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Poem by Bliss Carman

Low Tide on Grand Pré

THE sun goes down, and over all
    These barren reaches by the tide 
Such unelusive glories fall,
    I almost dream they yet will bide 
    Until the coming of the tide.

And yet I know that not for us,
    By any ecstasy of dream, 
He lingers to keep luminous
    A little while the grievous stream, 
    Which frets, uncomforted of dream--

A grievous stream, that to and fro
    Athrough the fields of Acadie 
Goes wandering, as if to know
    Why one beloved face should be 
    So long from home and Acadie.

Was it a year or lives ago
    We took the grasses in our hands, 
And caught the summer flying low
    Over the waving meadow lands, 
    And held it there between our hands?

And while the river at our feet--
    A drowsy inland meadow stream-- 
At set of sun the after-heat
    Made running-gold, and in the gleam 
    We freed our birch upon the stream.

There down along the elms at dusk
    We lifted dripping blade to drift, 
Through twilight scented fine like musk,
    Where night and gloom awhile uplift, 
    Nor sunder soul and soul adrift.

And that we took into our hands
    Spirit of life or subtler thing-- 
Breathed on us there, and loosed the bands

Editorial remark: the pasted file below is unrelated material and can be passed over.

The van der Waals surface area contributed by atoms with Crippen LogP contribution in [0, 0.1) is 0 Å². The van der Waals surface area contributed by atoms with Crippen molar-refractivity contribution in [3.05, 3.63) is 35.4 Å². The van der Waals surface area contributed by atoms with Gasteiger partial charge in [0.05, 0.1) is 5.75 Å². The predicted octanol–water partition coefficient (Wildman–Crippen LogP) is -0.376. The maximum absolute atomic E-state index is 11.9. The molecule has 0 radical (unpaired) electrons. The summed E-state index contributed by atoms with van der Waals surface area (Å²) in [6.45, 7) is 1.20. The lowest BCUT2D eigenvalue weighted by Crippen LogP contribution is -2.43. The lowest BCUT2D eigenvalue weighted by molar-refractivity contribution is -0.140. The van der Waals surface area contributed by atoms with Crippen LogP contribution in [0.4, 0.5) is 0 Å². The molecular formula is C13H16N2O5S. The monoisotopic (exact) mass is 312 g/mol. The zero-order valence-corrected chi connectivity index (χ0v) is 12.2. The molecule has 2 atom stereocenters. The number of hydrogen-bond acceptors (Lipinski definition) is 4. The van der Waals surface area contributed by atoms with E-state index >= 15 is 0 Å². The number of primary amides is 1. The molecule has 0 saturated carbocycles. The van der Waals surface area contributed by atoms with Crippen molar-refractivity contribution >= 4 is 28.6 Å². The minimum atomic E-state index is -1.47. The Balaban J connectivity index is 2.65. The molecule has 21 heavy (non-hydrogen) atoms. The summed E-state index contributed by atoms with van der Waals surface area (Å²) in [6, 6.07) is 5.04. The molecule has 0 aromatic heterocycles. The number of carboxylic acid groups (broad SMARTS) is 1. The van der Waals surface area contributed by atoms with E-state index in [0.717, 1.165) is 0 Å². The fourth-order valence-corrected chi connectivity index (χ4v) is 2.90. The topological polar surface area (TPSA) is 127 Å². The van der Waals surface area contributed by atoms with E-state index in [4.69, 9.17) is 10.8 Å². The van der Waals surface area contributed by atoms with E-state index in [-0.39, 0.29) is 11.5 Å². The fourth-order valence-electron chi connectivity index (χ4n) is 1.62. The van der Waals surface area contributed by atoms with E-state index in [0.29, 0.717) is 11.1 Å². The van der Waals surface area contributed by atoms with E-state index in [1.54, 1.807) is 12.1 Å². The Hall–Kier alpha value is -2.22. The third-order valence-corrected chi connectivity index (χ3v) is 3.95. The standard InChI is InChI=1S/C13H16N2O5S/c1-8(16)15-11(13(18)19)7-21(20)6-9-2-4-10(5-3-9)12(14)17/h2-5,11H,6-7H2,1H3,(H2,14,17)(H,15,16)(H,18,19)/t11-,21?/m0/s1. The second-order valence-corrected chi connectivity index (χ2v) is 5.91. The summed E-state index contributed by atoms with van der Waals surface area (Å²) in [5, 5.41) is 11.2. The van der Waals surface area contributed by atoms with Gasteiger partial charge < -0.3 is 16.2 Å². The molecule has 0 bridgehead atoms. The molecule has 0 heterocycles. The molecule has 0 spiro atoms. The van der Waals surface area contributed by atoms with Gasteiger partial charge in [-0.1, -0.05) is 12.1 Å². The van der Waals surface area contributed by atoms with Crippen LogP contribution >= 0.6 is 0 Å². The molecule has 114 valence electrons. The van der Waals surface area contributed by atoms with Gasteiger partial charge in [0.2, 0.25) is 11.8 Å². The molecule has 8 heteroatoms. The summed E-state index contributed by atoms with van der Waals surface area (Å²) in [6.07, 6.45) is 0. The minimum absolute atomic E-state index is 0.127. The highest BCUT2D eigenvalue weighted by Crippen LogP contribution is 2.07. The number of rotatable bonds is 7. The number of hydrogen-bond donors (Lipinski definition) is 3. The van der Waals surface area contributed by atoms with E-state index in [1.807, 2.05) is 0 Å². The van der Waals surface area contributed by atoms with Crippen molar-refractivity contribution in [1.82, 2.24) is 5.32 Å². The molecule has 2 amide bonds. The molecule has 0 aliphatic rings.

Of death, and taught us, whispering, 
    The secret of some wonder-thing.

Then all your face grew light, and seemed
    To hold the shadow of the sun; 
The evening faltered, and I deemed
    That time was ripe, and years had done 
    Their wheeling underneath the sun.

So all desire and all regret,
    And fear and memory, were naught; 
One to remember or forget
    The keen delight our hands had caught; 
    Morrow and yesterday were naught.

The night has fallen, and the tide . . .
    Now and again comes drifting home, 
Across these aching barrens wide,
    A sigh like driven wind or foam: 
    In grief the flood is bursting home. 

Bliss Carman

Bliss Carman's other poems:
  1. Behind the Arras
  2. I Loved Thee, Atthis, in the Long Ago
  3. Triumphalis
  4. The Rainbird
  5. White Nassau

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